Last week, my co-worker (the same one who had the amazing wedding with a bit of a Japanese flavour) was in Japan on work, taking a group of headteachers from selected primary schools teaching, or interested in teaching, Japanese language, in order to give them a better understanding of Japanese culture and the education system in Japan.
I knew that she was planning on taking the headteachers to Fushimi Inari Shrine while she was in Kyoto. Although the shrine was not included in her official itinerary, she knew that the headteachers would love it so she planned to get up extra early one day in order to take willing teachers there.
Fushimi Inari Shrine is the biggest centre of Inari worship in Japan, and I felt that I should take this opportunity to pay tribute to the shrine and to Inari-sama, even in a long-distance way. So I gave my colleague a 5,000 yen note that I’d saved from when I lived in Japan, and asked her to spend it on anything she wanted at the shrine and donate any remaining change.
Being the incredibly nice and thoughtful person that she is, she used some of the money to buy me some trinkets from the shrine! She got me a charm of torii gates (Fushimi Inari Shrine is famous for its thousands of torii), a charm of a white fox, and an “ichi-i-mamori” – a charm that’s intended to get you to the top! I have already put them on my indoor altar (if I put them on my actual outdoor altar to Inari, they wouldn’t survive the elements for very long). She even dedicated a torii to Inari in my name, asking Inari to bless me with happiness! I was really, really touched.
As my colleague predicted, the headteachers who accompanied her to Fushimi Inari Shrine said that it was their favourite part of their Kyoto stay, even though it was unscheduled. We’re not surprised by this; although it may not be as famous as the Temple of the Golden Pavilion, Kiyomizu Temple or the geisha district, it’s been recently ranked the top attraction for foreign tourists in Kyoto.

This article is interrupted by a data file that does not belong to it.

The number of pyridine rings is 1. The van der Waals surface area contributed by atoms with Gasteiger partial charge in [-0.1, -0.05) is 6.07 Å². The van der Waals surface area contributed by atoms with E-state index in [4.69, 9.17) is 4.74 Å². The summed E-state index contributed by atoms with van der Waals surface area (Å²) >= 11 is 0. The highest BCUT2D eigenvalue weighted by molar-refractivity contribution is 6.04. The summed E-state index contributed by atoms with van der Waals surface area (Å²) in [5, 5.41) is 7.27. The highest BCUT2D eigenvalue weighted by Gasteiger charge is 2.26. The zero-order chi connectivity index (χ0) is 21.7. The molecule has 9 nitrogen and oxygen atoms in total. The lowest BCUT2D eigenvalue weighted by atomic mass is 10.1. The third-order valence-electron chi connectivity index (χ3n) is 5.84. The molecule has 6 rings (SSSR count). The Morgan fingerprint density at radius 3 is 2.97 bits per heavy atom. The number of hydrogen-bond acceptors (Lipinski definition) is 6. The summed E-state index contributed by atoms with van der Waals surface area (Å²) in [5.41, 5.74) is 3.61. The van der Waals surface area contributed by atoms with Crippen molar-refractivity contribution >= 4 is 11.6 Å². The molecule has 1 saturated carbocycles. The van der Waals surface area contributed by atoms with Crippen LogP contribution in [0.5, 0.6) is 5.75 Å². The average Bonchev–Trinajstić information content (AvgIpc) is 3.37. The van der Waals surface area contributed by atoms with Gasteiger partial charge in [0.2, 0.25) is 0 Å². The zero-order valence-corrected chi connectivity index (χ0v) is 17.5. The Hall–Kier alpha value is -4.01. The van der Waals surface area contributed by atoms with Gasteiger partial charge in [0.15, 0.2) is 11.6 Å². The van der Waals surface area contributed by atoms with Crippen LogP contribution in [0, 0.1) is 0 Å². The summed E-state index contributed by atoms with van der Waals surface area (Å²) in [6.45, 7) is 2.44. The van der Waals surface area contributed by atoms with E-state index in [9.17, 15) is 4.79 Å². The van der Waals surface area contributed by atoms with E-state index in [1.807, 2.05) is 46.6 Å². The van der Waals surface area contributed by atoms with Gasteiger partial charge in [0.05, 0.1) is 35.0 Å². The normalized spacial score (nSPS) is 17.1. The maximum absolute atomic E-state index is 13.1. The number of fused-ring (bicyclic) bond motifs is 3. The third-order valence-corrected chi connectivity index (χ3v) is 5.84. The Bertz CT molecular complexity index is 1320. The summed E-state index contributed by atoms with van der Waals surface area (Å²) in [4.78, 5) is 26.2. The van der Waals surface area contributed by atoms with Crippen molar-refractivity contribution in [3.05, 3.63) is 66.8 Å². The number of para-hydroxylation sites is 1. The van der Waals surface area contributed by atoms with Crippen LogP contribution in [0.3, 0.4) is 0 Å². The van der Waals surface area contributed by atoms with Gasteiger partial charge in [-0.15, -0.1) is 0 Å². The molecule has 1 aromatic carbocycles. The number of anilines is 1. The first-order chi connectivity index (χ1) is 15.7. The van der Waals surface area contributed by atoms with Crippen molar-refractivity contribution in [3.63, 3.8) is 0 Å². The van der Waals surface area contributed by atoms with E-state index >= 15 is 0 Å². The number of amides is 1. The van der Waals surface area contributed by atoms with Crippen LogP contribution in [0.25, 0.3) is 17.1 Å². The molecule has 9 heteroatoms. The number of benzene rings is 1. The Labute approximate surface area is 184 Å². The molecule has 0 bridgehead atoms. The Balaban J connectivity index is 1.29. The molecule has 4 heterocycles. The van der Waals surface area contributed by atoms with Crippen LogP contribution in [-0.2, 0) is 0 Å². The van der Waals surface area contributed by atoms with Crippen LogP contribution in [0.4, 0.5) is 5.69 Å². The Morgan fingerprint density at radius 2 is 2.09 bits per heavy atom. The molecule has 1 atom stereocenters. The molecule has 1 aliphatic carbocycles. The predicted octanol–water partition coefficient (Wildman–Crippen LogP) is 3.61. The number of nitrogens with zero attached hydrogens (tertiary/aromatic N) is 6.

Why does Fushimi Inari Shrine evoke such a powerful attraction with foreign tourists? I suspect that this is because the shrine, in its hauntingly beautiful mountain setting with its many striking torii gates and mysterious labyrinths of rock altars and fox statues, awakens a deep yearning for connecting with nature within us. I think this may be especially true of British visitors – although the British love nature, most no longer consider it something to literally worship. But in Inari Fushimi Shrine, the spirituality is imminent and palpable – one cannot help but feel a mixture of both awe and serenity there. I’ve tried to convey some of the atmosphere of Fushimi Inari Shrine in my “Encountering Inari” guided meditation. The shrine unearths that long-buried Pagan within all of us. It definitely awakened the Pagan within me!